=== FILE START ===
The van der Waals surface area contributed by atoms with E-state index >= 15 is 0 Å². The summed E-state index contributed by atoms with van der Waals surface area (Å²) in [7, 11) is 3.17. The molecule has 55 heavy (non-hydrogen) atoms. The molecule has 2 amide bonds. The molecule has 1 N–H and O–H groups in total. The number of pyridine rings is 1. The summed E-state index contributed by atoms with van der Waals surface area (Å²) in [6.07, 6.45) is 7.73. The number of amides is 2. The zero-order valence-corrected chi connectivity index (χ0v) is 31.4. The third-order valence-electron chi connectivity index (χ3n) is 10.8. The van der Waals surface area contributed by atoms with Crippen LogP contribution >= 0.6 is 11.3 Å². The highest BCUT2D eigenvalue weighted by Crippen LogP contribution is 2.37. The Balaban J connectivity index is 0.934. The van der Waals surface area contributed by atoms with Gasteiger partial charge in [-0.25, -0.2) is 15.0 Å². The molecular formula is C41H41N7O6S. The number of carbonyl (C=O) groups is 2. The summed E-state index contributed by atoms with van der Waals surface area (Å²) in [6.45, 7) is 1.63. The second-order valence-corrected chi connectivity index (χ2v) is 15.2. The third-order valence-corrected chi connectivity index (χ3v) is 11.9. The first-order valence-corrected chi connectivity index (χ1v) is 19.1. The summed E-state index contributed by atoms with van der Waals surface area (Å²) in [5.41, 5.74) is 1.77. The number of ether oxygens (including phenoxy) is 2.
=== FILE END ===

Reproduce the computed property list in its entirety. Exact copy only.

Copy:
The van der Waals surface area contributed by atoms with E-state index >= 15 is 0 Å². The summed E-state index contributed by atoms with van der Waals surface area (Å²) in [7, 11) is 3.17. The molecule has 55 heavy (non-hydrogen) atoms. The molecule has 2 amide bonds. The molecule has 1 N–H and O–H groups in total. The number of pyridine rings is 1. The summed E-state index contributed by atoms with van der Waals surface area (Å²) in [6.07, 6.45) is 7.73. The number of amides is 2. The zero-order valence-corrected chi connectivity index (χ0v) is 31.4. The third-order valence-electron chi connectivity index (χ3n) is 10.8. The van der Waals surface area contributed by atoms with Crippen LogP contribution >= 0.6 is 11.3 Å². The highest BCUT2D eigenvalue weighted by Crippen LogP contribution is 2.37. The Balaban J connectivity index is 0.934. The van der Waals surface area contributed by atoms with Gasteiger partial charge in [-0.25, -0.2) is 15.0 Å². The molecular formula is C41H41N7O6S. The number of carbonyl (C=O) groups is 2. The summed E-state index contributed by atoms with van der Waals surface area (Å²) in [6.45, 7) is 1.63. The second-order valence-corrected chi connectivity index (χ2v) is 15.2. The third-order valence-corrected chi connectivity index (χ3v) is 11.9. The first-order valence-corrected chi connectivity index (χ1v) is 19.1. The summed E-state index contributed by atoms with van der Waals surface area (Å²) in [5.41, 5.74) is 1.77. The number of ether oxygens (including phenoxy) is 2.